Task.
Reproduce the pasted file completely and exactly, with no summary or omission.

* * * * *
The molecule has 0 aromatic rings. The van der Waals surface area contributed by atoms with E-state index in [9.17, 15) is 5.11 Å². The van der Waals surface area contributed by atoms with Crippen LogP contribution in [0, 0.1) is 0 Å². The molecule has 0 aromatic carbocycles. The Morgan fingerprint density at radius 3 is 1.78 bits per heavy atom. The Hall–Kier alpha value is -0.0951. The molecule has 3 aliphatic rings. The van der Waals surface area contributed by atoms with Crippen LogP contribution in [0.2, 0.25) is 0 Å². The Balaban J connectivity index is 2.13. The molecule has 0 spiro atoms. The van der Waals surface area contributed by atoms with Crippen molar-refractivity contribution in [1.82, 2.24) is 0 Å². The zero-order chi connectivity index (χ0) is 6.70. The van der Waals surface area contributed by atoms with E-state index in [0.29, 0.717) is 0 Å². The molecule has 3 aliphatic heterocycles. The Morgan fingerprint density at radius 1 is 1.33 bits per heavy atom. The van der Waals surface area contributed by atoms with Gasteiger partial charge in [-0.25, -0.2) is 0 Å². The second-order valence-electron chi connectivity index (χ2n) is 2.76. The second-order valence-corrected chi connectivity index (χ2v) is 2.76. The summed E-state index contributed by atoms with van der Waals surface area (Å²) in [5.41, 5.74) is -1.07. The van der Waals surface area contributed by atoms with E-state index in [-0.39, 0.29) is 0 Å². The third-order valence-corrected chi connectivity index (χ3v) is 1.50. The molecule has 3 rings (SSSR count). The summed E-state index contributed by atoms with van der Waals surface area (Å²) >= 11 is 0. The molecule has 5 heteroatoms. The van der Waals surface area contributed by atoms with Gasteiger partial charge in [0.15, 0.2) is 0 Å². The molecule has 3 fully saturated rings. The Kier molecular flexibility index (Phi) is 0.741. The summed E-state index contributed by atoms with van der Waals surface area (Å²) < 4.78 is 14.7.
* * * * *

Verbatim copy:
The molecule has 0 aromatic rings. The van der Waals surface area contributed by atoms with E-state index in [9.17, 15) is 5.11 Å². The van der Waals surface area contributed by atoms with Crippen LogP contribution in [0, 0.1) is 0 Å². The molecule has 0 aromatic carbocycles. The Morgan fingerprint density at radius 3 is 1.78 bits per heavy atom. The Hall–Kier alpha value is -0.0951. The molecule has 3 aliphatic rings. The van der Waals surface area contributed by atoms with Crippen LogP contribution in [0.2, 0.25) is 0 Å². The Balaban J connectivity index is 2.13. The molecule has 0 spiro atoms. The van der Waals surface area contributed by atoms with Crippen molar-refractivity contribution in [1.82, 2.24) is 0 Å². The zero-order chi connectivity index (χ0) is 6.70. The van der Waals surface area contributed by atoms with E-state index in [0.29, 0.717) is 0 Å². The molecule has 3 aliphatic heterocycles. The Morgan fingerprint density at radius 1 is 1.33 bits per heavy atom. The van der Waals surface area contributed by atoms with Gasteiger partial charge in [-0.25, -0.2) is 0 Å². The second-order valence-electron chi connectivity index (χ2n) is 2.76. The second-order valence-corrected chi connectivity index (χ2v) is 2.76. The summed E-state index contributed by atoms with van der Waals surface area (Å²) in [5.41, 5.74) is -1.07. The van der Waals surface area contributed by atoms with E-state index in [-0.39, 0.29) is 0 Å². The third-order valence-corrected chi connectivity index (χ3v) is 1.50. The molecule has 3 rings (SSSR count). The summed E-state index contributed by atoms with van der Waals surface area (Å²) >= 11 is 0. The molecule has 5 heteroatoms. The van der Waals surface area contributed by atoms with Gasteiger partial charge in [0.15, 0.2) is 0 Å². The molecule has 3 fully saturated rings. The Kier molecular flexibility index (Phi) is 0.741. The summed E-state index contributed by atoms with van der Waals surface area (Å²) < 4.78 is 14.7.